The Colgate Scene
March 2005

Letters
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. . . I would like to respond to Bruce Healey's letter about Islam (Scene, January 2005). While Mr. Healey starts off appropriately stating that Islam and terrorism are not the same thing, and that terrorists have been hijacking the name of the religion for their own purposes, he then takes a sharp turn in his arguments for the worse, blaming the religion itself for the hijacking.

In Islam, the Qur'an cannot be literally translated into other languages from Arabic. The translation of the meaning of the Qur'an, rather than of the words themselves, is what is done. This protects the Qur'an from deliberate and nondeliberate distortions and changes that can be introduced in such a process, and helps unite Muslims over one original source that we believe is the word of Allah. For some reason that he doesn't make clear, Mr. Healey believes that this "facilitates the dissemination of religious ideas, based on very little information." Apparently, he is not aware of the volume of interpretive work written about the Qur'an in almost every language throughout the ages. In fact, a quick search in Amazon.com's website for the word "Qur'an" reveals 963 different hits in the books section. Contrary to what he might believe, there is an abundance of interpretations. Now there are guidelines for interpretations, mainly designed to prevent random people with no qualifications from distorting things, but within such guidelines, there is plenty of leeway.

Mr. Healey, despite the fact that he says he studied Islam, seems unaware of the history of Islam and Muslims, of the incredible transformation that occured when Islam came to the Arabs and brought them from being a backward culture to being leaders of civilization and the world for many centuries afterward, pioneering many of the advancements of their time.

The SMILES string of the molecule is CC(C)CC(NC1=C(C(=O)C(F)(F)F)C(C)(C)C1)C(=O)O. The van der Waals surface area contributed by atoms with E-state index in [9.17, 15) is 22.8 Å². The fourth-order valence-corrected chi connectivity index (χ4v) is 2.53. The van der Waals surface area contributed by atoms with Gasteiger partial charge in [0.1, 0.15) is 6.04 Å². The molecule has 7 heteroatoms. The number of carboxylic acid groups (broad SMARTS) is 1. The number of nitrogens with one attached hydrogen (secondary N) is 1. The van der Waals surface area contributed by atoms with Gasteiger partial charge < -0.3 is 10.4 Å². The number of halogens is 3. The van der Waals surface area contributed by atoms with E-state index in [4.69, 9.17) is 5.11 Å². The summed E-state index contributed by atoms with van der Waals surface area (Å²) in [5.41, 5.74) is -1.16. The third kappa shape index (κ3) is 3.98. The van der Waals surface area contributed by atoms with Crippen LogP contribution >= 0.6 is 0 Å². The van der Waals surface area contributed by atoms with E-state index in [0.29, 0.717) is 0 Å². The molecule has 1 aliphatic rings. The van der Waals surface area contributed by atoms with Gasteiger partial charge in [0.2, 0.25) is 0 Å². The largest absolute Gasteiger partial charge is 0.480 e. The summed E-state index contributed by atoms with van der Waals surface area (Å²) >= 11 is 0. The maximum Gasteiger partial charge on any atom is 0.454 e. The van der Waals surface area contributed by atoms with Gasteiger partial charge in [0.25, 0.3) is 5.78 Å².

He also blames the lack of a hierarchy in Islam for what he calls a lack of progress, which is a strange point to make. On the contrary, the lack of a hierarchy is a point to be taken in favor of Islam; it allows flexibility in adapting to local situations and customs, and to changing situations and times. There is nobody at the top with interests to protect and maintain, no rigid structure interested in its own survival and control.

He also claims that "fundamentalist Islam has, through history, been used by the Arab peoples as a cure-all for a decline of Arab prestige, power, and learning since the Middle Ages," and that this only served to "produce despots and villains bent on maintaining their power." What he seems to miss is the fact that most, if not all, of the despots in the Arab world are secular, and in many cases, socialist. They mainly pretend to be connected to Islam in a futile attempt to legitimize their rule. He also seems to assume that this is a problem with the creed, rather than with the people trying to apply it. Islam urges Muslims to interact with their world, to seek advancements of culture, science, and life, all within a framework of spirituality. It seeks to organize, shape, and refine people and put them on the path that Allah intended. If people apply Islam in the wrong way to a situation, that is a problem with the people, not, as Mr. Healey implies, with the religion.

I am troubled by the tone of his letter. I can't help but hear echoes of ideas such as "The White Man's Burden" from the past, a patronizing attitude that does not help matters any. Education is one solution to the problems in the Islamic world, yes, but it has to be education connected to the roots, culture, and religion of the region, instead of trying to transplant foreign ideas that are alien to the people and that will produce nothing but a knee-jerk reaction in the opposite direction.

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